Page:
If you’ve had backyard chickens for a while, you know that spoiling them with the best of everything takes time and effort. It’s worth it to treat your hens like royalty in return for the lovely eggs they produce. In our other blogs, we’ve discussed how chickens clean themselves with dust baths. Additionally, we've mentioned that coop and additional living spaces should be cleaned in several blogs. Today we're going to do a deeper dive and address coop cleanliness and chicken handling.
Do Chickens Carry Disease Harmful to Humans?
Unfortunately, yes, and that disease is called Salmonella. You’ve probably heard of it. In case you didn’t know, according to the Mayo Clinic, Salmonella is an infection with salmonella bacteria, commonly caused by contaminated food or water. People with compromised immune systems, such as older adults, babies, and people with AIDS, are more likely to have severe cases.
Symptoms include diarrhea, fever, chills, and abdominal pain. Most people only need fluids to recover in less than a week. Severe infections may require hospitalization, including IV fluids and sometimes antibiotics.
According to Phillip Clauer, senior instructor and extension specialist, College of Agricultural Sciences, Penn State, “More...people are raising backyard chickens. They need to understand proper techniques for handling birds and equipment." Clauer noted that because young poultry are cute, soft, and enjoyable to handle, people often forget that they could be infected with Salmonella bacteria.
Eva Wallner-Pendleton, a poultry veterinarian at the Animal Diagnostic Lab, Penn State, added, "People often have the mistaken idea that backyard birds and their eggs are free from Salmonella. In fact, any poultry can be carriers of Salmonella, and they usually have no outward symptoms of the disease." Eggs, too, can make people sick, she said. "Salmonella...can be shed directly into eggs, and unless eggs are thoroughly cooked, they can make people sick."
Backyard Chicken Handling
Now you’re probably wondering if it is safe to handle chickens. It is, however, instilling safe handling practices are the key to avoiding Salmonella infection.
- Wash your hands before and after interacting with your flock.
- Kiss and snuggle your hens away from their beaks as they peck at the ground.
- Keep your birds outside or in a place in your home where you do not keep food.
- Dispose of soiled eggs i.e., those have 💩 on the shell.
- Change your shoes before you go in/out of the coop or wear shoe coverings.
- Give health checks to your flock regularly.
- Cook your eggs
- If poultry have access to gardens, properly wash any produce before eating.
- Keep your coop clean.
How Often do Chicken Coops Need to be Cleaned?
Your coop should be cleaned top to bottom weekly. You should also get into a daily cleaning routine. If you stay on top of keeping your hens’ area clean, it is easy to maintain. Also, if you retain coop cleanliness, it keeps odors, parasites, and disease from invading.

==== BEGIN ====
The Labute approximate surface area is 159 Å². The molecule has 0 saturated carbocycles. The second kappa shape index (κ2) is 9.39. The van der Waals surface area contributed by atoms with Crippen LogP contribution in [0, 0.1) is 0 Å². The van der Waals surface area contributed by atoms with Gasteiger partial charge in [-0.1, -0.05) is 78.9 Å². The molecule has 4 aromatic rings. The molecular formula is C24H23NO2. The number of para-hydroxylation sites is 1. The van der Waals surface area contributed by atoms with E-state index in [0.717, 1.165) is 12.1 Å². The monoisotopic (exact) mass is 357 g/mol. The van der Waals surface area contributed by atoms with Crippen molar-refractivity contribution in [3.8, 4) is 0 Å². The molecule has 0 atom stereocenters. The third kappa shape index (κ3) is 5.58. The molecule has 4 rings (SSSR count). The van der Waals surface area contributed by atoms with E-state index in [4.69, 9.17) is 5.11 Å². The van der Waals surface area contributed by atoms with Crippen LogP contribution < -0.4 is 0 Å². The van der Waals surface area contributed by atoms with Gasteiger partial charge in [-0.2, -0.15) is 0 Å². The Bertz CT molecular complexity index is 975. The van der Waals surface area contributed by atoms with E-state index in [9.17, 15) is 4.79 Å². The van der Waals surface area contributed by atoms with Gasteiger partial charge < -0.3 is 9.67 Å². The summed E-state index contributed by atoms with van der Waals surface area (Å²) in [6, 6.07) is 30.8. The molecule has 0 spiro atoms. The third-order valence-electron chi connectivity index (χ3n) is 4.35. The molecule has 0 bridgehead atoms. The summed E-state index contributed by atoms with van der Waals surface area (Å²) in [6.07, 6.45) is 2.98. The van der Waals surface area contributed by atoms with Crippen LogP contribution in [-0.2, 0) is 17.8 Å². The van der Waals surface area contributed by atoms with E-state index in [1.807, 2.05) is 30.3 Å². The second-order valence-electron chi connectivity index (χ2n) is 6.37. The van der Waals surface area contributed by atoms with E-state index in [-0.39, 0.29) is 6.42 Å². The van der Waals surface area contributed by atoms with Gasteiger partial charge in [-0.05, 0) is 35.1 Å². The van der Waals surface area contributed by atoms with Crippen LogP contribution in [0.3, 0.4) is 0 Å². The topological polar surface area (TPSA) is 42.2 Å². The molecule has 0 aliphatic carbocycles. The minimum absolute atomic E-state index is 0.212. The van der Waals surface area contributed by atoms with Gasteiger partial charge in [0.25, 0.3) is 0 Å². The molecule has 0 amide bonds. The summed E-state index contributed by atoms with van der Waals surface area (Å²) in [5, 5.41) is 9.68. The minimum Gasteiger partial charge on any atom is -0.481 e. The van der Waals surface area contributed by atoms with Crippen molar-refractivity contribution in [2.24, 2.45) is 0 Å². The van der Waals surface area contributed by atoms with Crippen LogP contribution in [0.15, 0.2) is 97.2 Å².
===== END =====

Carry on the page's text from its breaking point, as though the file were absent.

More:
These areas/tasks should be cleaned daily:
- Nesting boxes and Roosts. Chickens poop when they sleep; these areas get dirty reasonably fast.
- Scooping 💩..
- Wipe down feeders and waterers.
- Replenish food and water.
What Can I Clean My Chicken Coop With?
Here are some tools that will definitely make your life easier and shorten your cleaning time.
- Disposable latex gloves
- Mask (going to be a lot of allergens floating around)
- Safety glasses
- Square Shovel
- Snow shovel
- Garden hose with adjustable sprayer
- Small tool kit
- Push broom
- White vinegar (not bleach, which is dangerous for your flock's respiratory symptoms. Vinegar natural sanitizes and repels insects.)
- Staple gun to mend chicken wire
How to Clean a Coop
- Move the flock to a place you’re not currently cleaning.
- Open all of the windows and doors. Fresh air makes everything better.
- Move the feeders and waterers outside the coop. You will clean them while the coop air dries.
- Shovel and scrape. Get rid of all of the manure, dirt, shavings, cobwebs, and feathers out with a hoe or square shovel. Collect it or sweep it out the door.
- Check for rodents. Rodents often harbor Salmonella, which can then infect the birds if rodents contaminate their food. Controlling rodents is very important for reducing Salmonella in the birds' environment.
- Spray down everything with the hose. This removes fine dust (harmful for chicken respiratory systems) and softens any stuck-on manure or dirt. If surfaces still have crud stuck on them, use a sponge soaked with vinegar. You will have to scrub off the crud.
- Repeat step 1, ensuring all of the dirty water goes down the drain or out the door.
- Dump straight vinegar on the floor and scrub with broom or brush.
- Hose off the floor. Let the water drain or push it out with the broom.
- Let the coop air dry.
- Hose off and scrub the feeders and waterers with vinegar. Rinse them and put in the sun to air dry.
- Make any necessary repairs.
- Replace bedding in the roosts, nesting boxes, and floor as applicable.
- Bring the chickens back in.
- Secure windows and doors against predators.
- Clean their run or any outside areas in a similar manner.
- Clean all cleaning equipment.
Whew! Are you tired from reading all of those steps? We know it seems like a lot, but a clean coop helps keep you and your flock healthy. If you have any other safe handling of pet chickens or coop cleaning tips, we would love to hear them. Please email us at firstname.lastname@example.org or comment on our socials.